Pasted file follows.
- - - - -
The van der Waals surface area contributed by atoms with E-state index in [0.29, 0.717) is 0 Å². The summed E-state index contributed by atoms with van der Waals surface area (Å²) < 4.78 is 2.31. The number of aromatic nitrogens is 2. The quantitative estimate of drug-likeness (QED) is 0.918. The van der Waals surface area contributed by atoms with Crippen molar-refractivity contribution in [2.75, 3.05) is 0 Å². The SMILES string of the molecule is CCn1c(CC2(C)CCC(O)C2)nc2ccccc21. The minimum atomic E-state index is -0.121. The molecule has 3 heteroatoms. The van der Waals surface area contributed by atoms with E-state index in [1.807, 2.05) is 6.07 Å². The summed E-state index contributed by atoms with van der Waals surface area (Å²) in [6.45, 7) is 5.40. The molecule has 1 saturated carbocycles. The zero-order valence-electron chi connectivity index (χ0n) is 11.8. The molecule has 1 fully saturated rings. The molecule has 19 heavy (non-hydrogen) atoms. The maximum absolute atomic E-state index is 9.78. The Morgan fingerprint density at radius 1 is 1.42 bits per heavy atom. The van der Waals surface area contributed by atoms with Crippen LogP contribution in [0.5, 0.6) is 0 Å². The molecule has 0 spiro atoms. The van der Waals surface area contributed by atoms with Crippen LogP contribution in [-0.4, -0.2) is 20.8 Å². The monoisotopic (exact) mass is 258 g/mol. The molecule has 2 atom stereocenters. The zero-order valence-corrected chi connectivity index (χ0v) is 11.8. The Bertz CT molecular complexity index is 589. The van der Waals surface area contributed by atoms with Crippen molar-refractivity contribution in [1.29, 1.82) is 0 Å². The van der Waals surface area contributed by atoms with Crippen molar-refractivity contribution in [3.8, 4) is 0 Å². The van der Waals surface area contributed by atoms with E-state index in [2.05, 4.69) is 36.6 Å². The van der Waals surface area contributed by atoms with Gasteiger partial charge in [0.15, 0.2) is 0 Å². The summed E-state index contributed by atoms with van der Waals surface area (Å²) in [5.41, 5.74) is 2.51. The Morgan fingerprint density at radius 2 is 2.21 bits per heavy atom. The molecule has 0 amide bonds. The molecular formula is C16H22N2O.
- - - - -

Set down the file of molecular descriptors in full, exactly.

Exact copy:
The van der Waals surface area contributed by atoms with E-state index in [0.29, 0.717) is 0 Å². The summed E-state index contributed by atoms with van der Waals surface area (Å²) < 4.78 is 2.31. The number of aromatic nitrogens is 2. The quantitative estimate of drug-likeness (QED) is 0.918. The van der Waals surface area contributed by atoms with Crippen molar-refractivity contribution in [2.75, 3.05) is 0 Å². The SMILES string of the molecule is CCn1c(CC2(C)CCC(O)C2)nc2ccccc21. The minimum atomic E-state index is -0.121. The molecule has 3 heteroatoms. The van der Waals surface area contributed by atoms with E-state index in [1.807, 2.05) is 6.07 Å². The summed E-state index contributed by atoms with van der Waals surface area (Å²) in [6.45, 7) is 5.40. The molecule has 1 saturated carbocycles. The zero-order valence-electron chi connectivity index (χ0n) is 11.8. The molecule has 1 fully saturated rings. The molecule has 19 heavy (non-hydrogen) atoms. The maximum absolute atomic E-state index is 9.78. The Morgan fingerprint density at radius 1 is 1.42 bits per heavy atom. The van der Waals surface area contributed by atoms with Crippen LogP contribution in [0.5, 0.6) is 0 Å². The molecule has 0 spiro atoms. The van der Waals surface area contributed by atoms with Crippen LogP contribution in [-0.4, -0.2) is 20.8 Å². The monoisotopic (exact) mass is 258 g/mol. The molecule has 2 atom stereocenters. The zero-order valence-corrected chi connectivity index (χ0v) is 11.8. The Bertz CT molecular complexity index is 589. The van der Waals surface area contributed by atoms with Crippen molar-refractivity contribution in [1.29, 1.82) is 0 Å². The van der Waals surface area contributed by atoms with Crippen molar-refractivity contribution in [3.8, 4) is 0 Å². The van der Waals surface area contributed by atoms with E-state index in [2.05, 4.69) is 36.6 Å². The van der Waals surface area contributed by atoms with Gasteiger partial charge in [0.15, 0.2) is 0 Å². The summed E-state index contributed by atoms with van der Waals surface area (Å²) in [5.41, 5.74) is 2.51. The Morgan fingerprint density at radius 2 is 2.21 bits per heavy atom. The molecule has 0 amide bonds. The molecular formula is C16H22N2O.